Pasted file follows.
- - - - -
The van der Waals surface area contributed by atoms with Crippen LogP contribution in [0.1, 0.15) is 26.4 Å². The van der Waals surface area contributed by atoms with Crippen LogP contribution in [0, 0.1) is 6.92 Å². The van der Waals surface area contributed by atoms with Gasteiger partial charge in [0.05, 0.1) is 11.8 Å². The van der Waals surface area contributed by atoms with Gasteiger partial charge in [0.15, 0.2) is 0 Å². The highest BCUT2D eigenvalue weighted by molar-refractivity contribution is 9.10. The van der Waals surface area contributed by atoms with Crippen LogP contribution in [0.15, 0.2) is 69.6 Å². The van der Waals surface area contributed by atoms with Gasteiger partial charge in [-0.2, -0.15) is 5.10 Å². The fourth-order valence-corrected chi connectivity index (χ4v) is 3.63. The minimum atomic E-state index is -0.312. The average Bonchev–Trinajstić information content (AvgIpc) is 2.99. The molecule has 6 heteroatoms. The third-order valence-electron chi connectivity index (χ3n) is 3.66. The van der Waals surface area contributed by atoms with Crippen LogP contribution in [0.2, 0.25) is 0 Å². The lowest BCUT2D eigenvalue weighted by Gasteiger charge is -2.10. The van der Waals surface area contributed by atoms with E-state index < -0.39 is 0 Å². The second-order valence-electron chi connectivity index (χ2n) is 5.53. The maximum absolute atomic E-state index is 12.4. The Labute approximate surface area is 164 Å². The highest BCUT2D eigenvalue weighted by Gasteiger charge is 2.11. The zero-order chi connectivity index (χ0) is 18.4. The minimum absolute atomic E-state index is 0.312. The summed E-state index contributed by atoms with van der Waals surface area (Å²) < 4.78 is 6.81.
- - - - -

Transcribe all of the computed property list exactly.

The van der Waals surface area contributed by atoms with Crippen LogP contribution in [0.1, 0.15) is 26.4 Å². The van der Waals surface area contributed by atoms with Crippen LogP contribution in [0, 0.1) is 6.92 Å². The van der Waals surface area contributed by atoms with Gasteiger partial charge in [0.05, 0.1) is 11.8 Å². The van der Waals surface area contributed by atoms with Gasteiger partial charge in [0.15, 0.2) is 0 Å². The highest BCUT2D eigenvalue weighted by molar-refractivity contribution is 9.10. The van der Waals surface area contributed by atoms with Crippen LogP contribution in [0.15, 0.2) is 69.6 Å². The van der Waals surface area contributed by atoms with Gasteiger partial charge in [-0.2, -0.15) is 5.10 Å². The fourth-order valence-corrected chi connectivity index (χ4v) is 3.63. The minimum atomic E-state index is -0.312. The average Bonchev–Trinajstić information content (AvgIpc) is 2.99. The molecule has 6 heteroatoms. The third-order valence-electron chi connectivity index (χ3n) is 3.66. The van der Waals surface area contributed by atoms with Crippen LogP contribution in [0.2, 0.25) is 0 Å². The lowest BCUT2D eigenvalue weighted by Gasteiger charge is -2.10. The van der Waals surface area contributed by atoms with E-state index < -0.39 is 0 Å². The second-order valence-electron chi connectivity index (χ2n) is 5.53. The maximum absolute atomic E-state index is 12.4. The Labute approximate surface area is 164 Å². The highest BCUT2D eigenvalue weighted by Gasteiger charge is 2.11. The zero-order chi connectivity index (χ0) is 18.4. The minimum absolute atomic E-state index is 0.312. The summed E-state index contributed by atoms with van der Waals surface area (Å²) < 4.78 is 6.81.